Navy Reverses, Rules for Embattled Chaplain Modder
For the past six months, US Navy Chaplain (LtCmdr) Wes Modder has been fighting for his career after his commander, CAPT Jon Fahs, requested he be “detached for cause” (PDF) and then defend why he should be retained in the Navy. The primary charge was he “failed to show tolerance and respect” when he made certain statements about sexuality.
Last week, the US Navy Personnel Command informed Captain Fahs that his request for Chaplain Modder to be Detached for Cause was denied, as was his request for Modder to “show cause” to remain in the Navy. Rear Admiral David F. Steindl wrote (PDF):
Your request for detachment for cause in the case of LCDR Modder…has been reviewed and is disapproved. I have found the evidence of substandard performance in this case does not meet the standard of gross negligence or complete disregard of duty… LCDR Modder will not be detached for cause.
In other words, the Admiral said CAPT Fahs was wrong.
To be “detached for cause” (DFC) in Navy parlance essentially means being reassigned to a different unit due to misconduct, and it is no small matter. The Navy regulation on DFCs (MILPERSMAN 1611-020) says
DFC is one of the strongest administrative measures used in the case of officers…A DFC has a serious effect on the officer’s future naval career…
As a result of that gravity, the reg also requires the Navy commander to execute a fairly thorough (and time-intensive) process of counseling, documentation, and discipline — none of which appears to have occurred for Chaplain Modder. Further, in the original DFC request, CAPT Fahs said
A letter of instruction and counseling is inappropriate in this case… Disciplinary action in this case would not be appropriate based on the nature of his offenses…
It would seem that CAPT Fahs had no “appropriate” basis (or was perhaps unwilling) to officially punish Chaplain Modder.
And it would seem RADM Steindl agreed.
An anonymous “official familiar with the investigation” apparently faulted CAPT Fahs for precisely this reason:
“There is no documentation of poor performance in his personnel record…”
“There was no record of counseling. There was no letter of instruction given to Chaplain Modder by the command and non-judicial punishment was not conducted,” the official said.
It’s almost as if CAPT Fahs was reluctant to personally punish Chaplain Modder — perhaps thinking that punishing a chaplain for counseling wouldn’t withstand scrutiny — so he tried to have Navy Personnel Command kick him out instead.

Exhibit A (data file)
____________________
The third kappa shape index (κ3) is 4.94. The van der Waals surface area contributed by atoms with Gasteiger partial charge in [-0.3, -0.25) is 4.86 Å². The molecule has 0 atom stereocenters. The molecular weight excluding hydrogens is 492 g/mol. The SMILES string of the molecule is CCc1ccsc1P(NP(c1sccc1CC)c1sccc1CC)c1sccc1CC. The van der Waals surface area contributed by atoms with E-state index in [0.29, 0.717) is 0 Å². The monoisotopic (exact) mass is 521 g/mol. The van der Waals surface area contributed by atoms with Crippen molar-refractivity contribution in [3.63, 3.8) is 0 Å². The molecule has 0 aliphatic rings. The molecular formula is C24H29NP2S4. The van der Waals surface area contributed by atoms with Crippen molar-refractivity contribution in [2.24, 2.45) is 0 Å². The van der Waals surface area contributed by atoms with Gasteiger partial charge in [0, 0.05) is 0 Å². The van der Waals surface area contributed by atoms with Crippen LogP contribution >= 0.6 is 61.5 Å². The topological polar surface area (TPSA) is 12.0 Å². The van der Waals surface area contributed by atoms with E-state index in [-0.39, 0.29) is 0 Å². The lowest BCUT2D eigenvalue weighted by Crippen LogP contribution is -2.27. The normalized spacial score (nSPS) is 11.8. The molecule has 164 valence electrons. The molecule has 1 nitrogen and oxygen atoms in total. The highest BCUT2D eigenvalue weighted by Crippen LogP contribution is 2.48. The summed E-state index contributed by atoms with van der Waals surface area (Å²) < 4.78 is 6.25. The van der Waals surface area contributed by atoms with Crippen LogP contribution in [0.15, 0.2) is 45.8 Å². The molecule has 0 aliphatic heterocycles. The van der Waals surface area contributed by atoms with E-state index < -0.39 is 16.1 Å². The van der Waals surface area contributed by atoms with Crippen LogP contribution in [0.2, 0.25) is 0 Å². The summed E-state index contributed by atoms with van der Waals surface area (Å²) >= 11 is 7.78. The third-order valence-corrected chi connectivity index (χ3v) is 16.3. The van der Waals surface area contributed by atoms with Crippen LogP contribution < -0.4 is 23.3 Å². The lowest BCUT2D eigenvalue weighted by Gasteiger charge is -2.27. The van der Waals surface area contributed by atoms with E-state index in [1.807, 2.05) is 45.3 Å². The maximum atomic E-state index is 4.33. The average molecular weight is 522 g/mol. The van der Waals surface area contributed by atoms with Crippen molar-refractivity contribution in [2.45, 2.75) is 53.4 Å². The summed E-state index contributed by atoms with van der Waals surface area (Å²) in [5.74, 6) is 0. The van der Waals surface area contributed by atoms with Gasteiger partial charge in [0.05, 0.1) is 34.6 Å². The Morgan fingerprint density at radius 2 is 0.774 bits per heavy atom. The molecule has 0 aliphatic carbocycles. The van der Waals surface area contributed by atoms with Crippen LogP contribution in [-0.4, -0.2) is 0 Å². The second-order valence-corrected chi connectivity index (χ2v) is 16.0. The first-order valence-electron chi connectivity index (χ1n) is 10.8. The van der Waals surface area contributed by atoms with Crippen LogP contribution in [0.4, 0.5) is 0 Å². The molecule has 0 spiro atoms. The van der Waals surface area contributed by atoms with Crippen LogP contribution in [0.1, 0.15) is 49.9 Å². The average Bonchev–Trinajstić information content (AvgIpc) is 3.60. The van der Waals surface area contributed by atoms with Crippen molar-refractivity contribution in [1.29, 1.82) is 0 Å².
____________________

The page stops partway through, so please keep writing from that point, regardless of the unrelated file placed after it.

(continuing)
It is a positive sign that Navy Personnel Command denied the punitive “administrative action” against Chaplain Modder that was initiated based on expression of tenets of a religious faith. In that regard, the “system” worked.
It remains an issue, however, that a Navy chaplain was essentially (and intentionally) targeted by homosexuals within the military, and that he was presumed to be in the wrong — despite the huge amount of press and congressional attention the issue of religion and homosexuality has had indicating the protected status of religious expression and chaplains.
This wasn’t a harmless complaint, either, as Chaplain Modder was clearly presumed “guilty,” censured by his commander, and then left in the lurch for six months wondering if he would even be allowed to remain in the US military. It is even possible the outcome may have been different if not for an aggressive defense by Chaplain Modder, including his alliance with the Liberty Institute and former JAG Mike Berry.
So while the system “worked” and found in favor of Chaplain Modder, there remains an underlying issue of how ignorance, prejudice, and the Navy’s Equal Opportunity complaint system unnecessarily initiated the system to begin with.
The open question, then, is who learned what lesson:
- Have CAPT Fahs, the Navy, and the military at large been reminded about the application of religious freedom to the topic of homosexuality? (Notably, CAPT Fahs’ then-immediate commander, Admiral John Richardson, now sits on the Joint Chiefs of Staff as the Chief of Naval Operations.)
- Seeing the process and result, are military chaplains now more or less likely to speak from the tenets of their faith? What lesson do you think the service men and women who share the beliefs of those chaplains took away?
- Have homosexual activists who disagree with military policy on religious beliefs and expression discovered a successful way to attack chaplains and religious servicemembers?
Finally, what of the groups who cheered Chaplain Modder’s crucifixion and presumed ouster? Take Michael “Mikey” Weinstein — someone who claims he supports religious freedom — who said in April [formatting original]:
The United States Navy has officially investigated and determined that [Chaplain Modder] is nothing more than a common bigot and that his bigoted BEHAVIOR is clearly deleterious to the most basic and essential military necessity of ensuring optimal unit cohesion, good order, morale, discipline and mission readiness.
Actually, the United States Navy has just officially determined those accusations by Weinstein to be untrue. Think Weinstein will publish an apology for being wrong…again?
The result of Chaplain Modder’s arduous journey can be logged as a victory for religious liberty.
Still, the process that took him there — including allegations of targeting by homosexual service members and a commander springloaded to call religious expression “a significant departure” from standards and a set-up for “tragedy” — remains an area of concern for those who value a culture of diversity, tolerance, and religious freedom within the military.